Health benefits packages have always been an important component of a job offer.
However, the benefits package offered at a new job has taken on new significance in recent years as health care costs have continued to climb, with no signs of stopping, and more and more of that cost is being shifted onto consumers. Benefits are now part of a competitive package that employees can use to their advantage recruitment and retention.
In a recent Further survey, when consumers were asked how important the benefits were in deciding to accept a job offer, 24% of employees said this was the most important factor, followed by 46% who reported it was very important. Added together, these high numbers indicate that job candidates are increasingly viewing benefits, including Health Savings Accounts (HSAs) as the most, or one of the most, important factors in accepting a new job.
In 2018 and 2019 surveys of employers, when Further asked how significant the following objectives were for offering health spending and savings accounts, employers reported a significant increase, year-over-year, for:
- employee retention (from 28% to 57%), and
- employee recruitment (from 22% to 50%).
Comparing the data from both employer and employee surveys show that both groups value benefits packages. Competitive benefits offerings, including those that feature HSAs as a way to pay for health care costs today, should increasingly be positioned as a competitive value-add.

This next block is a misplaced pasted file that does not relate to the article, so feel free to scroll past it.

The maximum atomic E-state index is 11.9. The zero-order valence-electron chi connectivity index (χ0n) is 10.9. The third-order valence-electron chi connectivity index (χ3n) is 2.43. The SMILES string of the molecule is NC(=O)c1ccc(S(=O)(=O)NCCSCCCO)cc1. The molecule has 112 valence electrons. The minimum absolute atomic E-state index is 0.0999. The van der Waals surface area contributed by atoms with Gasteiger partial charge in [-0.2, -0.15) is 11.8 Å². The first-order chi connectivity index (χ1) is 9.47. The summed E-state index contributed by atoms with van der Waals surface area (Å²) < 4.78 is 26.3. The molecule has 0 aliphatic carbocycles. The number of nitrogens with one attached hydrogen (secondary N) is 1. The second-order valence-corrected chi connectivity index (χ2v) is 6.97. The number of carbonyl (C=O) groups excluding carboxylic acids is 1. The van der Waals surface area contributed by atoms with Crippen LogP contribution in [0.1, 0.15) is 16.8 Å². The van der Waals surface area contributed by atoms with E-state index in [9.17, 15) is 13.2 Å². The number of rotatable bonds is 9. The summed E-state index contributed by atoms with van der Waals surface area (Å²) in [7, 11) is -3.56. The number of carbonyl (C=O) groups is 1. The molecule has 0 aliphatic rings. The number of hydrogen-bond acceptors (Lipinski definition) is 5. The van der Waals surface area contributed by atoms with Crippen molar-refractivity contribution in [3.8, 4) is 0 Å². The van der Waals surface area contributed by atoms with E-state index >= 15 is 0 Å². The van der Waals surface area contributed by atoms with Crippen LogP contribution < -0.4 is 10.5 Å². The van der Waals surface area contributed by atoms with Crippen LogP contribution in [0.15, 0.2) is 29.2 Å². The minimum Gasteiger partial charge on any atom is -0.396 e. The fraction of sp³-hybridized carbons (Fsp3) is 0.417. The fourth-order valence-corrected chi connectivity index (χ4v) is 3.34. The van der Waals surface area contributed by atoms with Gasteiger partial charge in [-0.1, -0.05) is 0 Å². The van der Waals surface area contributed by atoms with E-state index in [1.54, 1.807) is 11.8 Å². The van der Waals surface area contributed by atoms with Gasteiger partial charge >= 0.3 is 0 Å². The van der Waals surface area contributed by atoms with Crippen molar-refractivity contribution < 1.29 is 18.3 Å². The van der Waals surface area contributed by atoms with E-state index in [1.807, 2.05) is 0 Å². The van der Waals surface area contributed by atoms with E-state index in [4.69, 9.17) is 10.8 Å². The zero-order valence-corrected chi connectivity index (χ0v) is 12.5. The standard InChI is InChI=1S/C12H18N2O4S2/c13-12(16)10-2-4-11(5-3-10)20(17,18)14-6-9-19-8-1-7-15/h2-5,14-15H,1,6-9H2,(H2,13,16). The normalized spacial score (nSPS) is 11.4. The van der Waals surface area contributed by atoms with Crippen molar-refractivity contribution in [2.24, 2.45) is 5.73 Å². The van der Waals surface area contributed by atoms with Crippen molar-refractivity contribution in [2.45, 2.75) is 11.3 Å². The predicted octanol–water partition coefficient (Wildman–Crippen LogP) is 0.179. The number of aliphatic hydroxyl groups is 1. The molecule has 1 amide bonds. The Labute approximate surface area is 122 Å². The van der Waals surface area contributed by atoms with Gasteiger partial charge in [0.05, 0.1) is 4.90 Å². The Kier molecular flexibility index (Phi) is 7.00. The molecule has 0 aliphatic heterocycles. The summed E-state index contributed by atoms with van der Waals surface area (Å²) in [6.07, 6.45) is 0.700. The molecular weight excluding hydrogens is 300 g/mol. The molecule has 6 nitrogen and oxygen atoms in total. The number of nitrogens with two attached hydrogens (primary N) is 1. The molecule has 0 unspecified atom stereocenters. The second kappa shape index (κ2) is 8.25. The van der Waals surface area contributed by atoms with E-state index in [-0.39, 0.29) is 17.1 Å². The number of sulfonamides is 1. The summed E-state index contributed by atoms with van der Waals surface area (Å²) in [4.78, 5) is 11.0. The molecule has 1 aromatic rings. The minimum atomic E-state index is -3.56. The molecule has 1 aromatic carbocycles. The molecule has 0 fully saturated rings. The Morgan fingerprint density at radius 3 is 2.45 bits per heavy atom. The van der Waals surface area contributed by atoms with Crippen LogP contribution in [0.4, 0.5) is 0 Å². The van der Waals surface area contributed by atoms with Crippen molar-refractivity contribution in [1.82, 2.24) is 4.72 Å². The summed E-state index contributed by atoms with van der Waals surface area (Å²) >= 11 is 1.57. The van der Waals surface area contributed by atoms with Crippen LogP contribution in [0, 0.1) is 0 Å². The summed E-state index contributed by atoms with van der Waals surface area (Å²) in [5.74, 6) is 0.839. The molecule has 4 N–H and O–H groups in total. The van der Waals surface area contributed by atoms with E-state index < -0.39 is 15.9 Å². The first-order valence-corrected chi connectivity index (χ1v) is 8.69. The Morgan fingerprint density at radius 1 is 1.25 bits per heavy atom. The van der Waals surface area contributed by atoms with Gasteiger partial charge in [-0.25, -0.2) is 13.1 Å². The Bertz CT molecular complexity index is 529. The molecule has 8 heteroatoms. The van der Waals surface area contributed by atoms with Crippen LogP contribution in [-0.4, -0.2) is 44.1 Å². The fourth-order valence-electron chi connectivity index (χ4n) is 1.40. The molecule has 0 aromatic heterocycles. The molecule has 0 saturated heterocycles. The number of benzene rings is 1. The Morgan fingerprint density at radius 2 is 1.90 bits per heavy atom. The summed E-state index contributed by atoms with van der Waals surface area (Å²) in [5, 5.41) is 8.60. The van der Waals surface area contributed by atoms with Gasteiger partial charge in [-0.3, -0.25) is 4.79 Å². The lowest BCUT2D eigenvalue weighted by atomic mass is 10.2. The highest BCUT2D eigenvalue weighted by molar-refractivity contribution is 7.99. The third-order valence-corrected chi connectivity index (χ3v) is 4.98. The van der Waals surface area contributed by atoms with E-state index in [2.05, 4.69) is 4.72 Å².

One way to show a deeper level of commitment to employee health, and in turn employee retention, is to invest in it. How? By contributing funds to employees’ HSA accounts, either monthly or annually. In fact, 49% of employees polled said yes, their employer contributes funds each month to their HSA, and 41% polled said their employer contributes funds annually. This investment proves to employees that their health is valued, important, and supported in the workplace. It also encourages employees to contribute their own funds to their HSAs, increasing the money available to them to pay for health care costs both now and in the future.
For instance, one employer joined Further as a national group in January 2019, electing not to contribute funds to their employees’ HSAs. In 2020, the company made a change and contributed $400 annually per employee HSA. The result? Enrollment nearly doubled. These numbers speak for themselves.
It’s never too late to start investing in your employees’ health and wellness. Employers need to continue to see the benefits of HSA and continue (or even start, in some cases) leveraging HSAs as recruitment and retention tools, while simultaneously investing in these accounts to create healthier, happier employee populations.